Hydroelectric power generation usually relies on harnessing the potential energy of water moving down from springs in high places, but there’s an as-yet unexploited source of power available at the estuaries where rivers flow into the sea. [via SlashDot; image by me’nthedogs]
In the inverse of the desalination process, energy is released as pure water mixes with salt water… and we may be nearing a point where technology will allow us to exploit that reaction and tap a new sustainable source of electricity:
Extracting clean, fresh water from salty water requires energy. The reverse process – mixing fresh water and salty water – releases energy. Physicists began exploring the idea of extracting energy from mixing fresh and salty waters, a process known as salination, in the 1970s. They found that the energy released by the world’s freshwater rivers as they flowed into salty oceans was comparable to “each river in the world ending at its mouth in a waterfall 225 meters [739 feet] high,” according to a 1974 research paper in the journal Science. But those who have chased the salination dream have collided with technological barriers.
Brogioli has developed a new approach to salination, a prototype cell that relies on two chunks of activated carbon, a porous carbon commonly used for water and air filtration. Once he jump starts the cell with electric power, all that is required to produce electricity are sources of fresh and salty water and a pump to keep the water flowing. When the separate streams of salty and fresh water mix, energy is released.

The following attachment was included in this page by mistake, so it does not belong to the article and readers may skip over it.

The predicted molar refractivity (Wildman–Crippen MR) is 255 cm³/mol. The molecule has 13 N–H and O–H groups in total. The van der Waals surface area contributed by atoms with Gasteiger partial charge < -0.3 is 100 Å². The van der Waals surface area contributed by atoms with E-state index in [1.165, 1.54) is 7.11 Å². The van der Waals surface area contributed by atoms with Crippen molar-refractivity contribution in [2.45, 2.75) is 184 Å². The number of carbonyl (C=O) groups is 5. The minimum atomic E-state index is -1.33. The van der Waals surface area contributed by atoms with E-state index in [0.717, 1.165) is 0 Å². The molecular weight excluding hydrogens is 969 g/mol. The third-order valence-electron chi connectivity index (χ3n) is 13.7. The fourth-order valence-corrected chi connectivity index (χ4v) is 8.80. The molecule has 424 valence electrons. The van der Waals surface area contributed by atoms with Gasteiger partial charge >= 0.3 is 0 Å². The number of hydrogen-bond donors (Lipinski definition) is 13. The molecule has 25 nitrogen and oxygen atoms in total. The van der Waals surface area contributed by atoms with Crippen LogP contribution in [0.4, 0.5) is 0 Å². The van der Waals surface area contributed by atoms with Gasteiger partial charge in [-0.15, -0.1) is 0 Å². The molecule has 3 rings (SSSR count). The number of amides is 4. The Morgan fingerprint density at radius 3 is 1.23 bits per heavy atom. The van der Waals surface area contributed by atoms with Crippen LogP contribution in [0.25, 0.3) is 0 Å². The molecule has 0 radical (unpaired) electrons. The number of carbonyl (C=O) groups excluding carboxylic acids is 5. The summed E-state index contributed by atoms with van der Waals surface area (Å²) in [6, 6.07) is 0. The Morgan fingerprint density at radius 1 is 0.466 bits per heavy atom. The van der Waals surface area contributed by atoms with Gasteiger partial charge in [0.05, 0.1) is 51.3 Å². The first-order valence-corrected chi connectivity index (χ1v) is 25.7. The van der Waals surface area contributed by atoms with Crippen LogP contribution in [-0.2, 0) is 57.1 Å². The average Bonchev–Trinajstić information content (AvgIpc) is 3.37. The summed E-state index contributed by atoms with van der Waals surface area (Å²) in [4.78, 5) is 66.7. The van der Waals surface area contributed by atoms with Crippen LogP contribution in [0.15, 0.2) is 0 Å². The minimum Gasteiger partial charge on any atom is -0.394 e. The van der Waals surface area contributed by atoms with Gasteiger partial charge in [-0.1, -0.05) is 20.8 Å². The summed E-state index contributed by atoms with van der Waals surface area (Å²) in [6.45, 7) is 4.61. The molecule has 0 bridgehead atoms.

A typical cell would require about three dollars worth of activated carbon, and, given a steady flow of water, the cell could produce enough electricity to meet the needs of a small house. It’s the equivalent, in hydroelectric power, of running your appliances from a personal 100 meter (338 feet) high waterfall.
Science being science, there are plenty of skeptics who don’t think it’ll work – or, more generously, who don’t think it will scale well. But it’s still worth looking into, as Brogioli points out:
Brogioli maintains that his salinity cell could be ramped up faster than other salination approaches and could be made as affordable as solar power in a decade or so. He argues that any new renewable energy source is worth looking into, even if it is only a partial solution to our energy and environmental problems.
“There is no really clean energy source, and none of them can replace fossil fuels alone,” he said. “So, it’s a matter of compromise: find the best resource for a given region and use many different resources together.”